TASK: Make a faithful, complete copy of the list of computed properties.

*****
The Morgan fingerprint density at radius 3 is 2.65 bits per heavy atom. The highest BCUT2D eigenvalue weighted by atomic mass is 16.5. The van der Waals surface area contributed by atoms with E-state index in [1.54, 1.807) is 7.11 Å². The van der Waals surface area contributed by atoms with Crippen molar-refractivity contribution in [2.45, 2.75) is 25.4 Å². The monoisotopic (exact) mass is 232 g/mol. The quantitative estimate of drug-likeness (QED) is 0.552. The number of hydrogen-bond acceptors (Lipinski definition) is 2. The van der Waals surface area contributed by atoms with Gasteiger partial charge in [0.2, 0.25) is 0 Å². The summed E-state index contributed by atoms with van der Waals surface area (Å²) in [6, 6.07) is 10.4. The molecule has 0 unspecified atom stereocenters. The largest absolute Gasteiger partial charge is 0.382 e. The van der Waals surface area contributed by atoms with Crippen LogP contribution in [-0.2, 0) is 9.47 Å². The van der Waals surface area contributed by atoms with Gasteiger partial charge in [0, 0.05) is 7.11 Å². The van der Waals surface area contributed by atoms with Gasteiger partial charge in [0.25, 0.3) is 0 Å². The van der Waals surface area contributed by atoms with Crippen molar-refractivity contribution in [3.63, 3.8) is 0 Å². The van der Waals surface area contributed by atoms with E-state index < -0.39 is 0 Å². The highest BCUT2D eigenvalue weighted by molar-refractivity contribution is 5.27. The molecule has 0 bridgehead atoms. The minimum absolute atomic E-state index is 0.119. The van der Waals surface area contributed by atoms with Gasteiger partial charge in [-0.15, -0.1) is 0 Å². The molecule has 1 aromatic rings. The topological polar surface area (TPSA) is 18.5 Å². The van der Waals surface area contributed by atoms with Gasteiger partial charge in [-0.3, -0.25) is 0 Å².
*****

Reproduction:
The Morgan fingerprint density at radius 3 is 2.65 bits per heavy atom. The highest BCUT2D eigenvalue weighted by atomic mass is 16.5. The van der Waals surface area contributed by atoms with E-state index in [1.54, 1.807) is 7.11 Å². The van der Waals surface area contributed by atoms with Crippen molar-refractivity contribution in [2.45, 2.75) is 25.4 Å². The monoisotopic (exact) mass is 232 g/mol. The quantitative estimate of drug-likeness (QED) is 0.552. The number of hydrogen-bond acceptors (Lipinski definition) is 2. The van der Waals surface area contributed by atoms with Gasteiger partial charge in [0.2, 0.25) is 0 Å². The summed E-state index contributed by atoms with van der Waals surface area (Å²) in [6, 6.07) is 10.4. The molecule has 0 unspecified atom stereocenters. The largest absolute Gasteiger partial charge is 0.382 e. The van der Waals surface area contributed by atoms with Crippen LogP contribution in [-0.2, 0) is 9.47 Å². The van der Waals surface area contributed by atoms with Gasteiger partial charge in [0, 0.05) is 7.11 Å². The van der Waals surface area contributed by atoms with Gasteiger partial charge in [0.25, 0.3) is 0 Å². The van der Waals surface area contributed by atoms with Crippen molar-refractivity contribution in [3.63, 3.8) is 0 Å². The van der Waals surface area contributed by atoms with E-state index < -0.39 is 0 Å². The highest BCUT2D eigenvalue weighted by molar-refractivity contribution is 5.27. The molecule has 0 bridgehead atoms. The minimum absolute atomic E-state index is 0.119. The van der Waals surface area contributed by atoms with Gasteiger partial charge in [-0.15, -0.1) is 0 Å². The molecule has 1 aromatic rings. The topological polar surface area (TPSA) is 18.5 Å². The van der Waals surface area contributed by atoms with Gasteiger partial charge in [-0.3, -0.25) is 0 Å².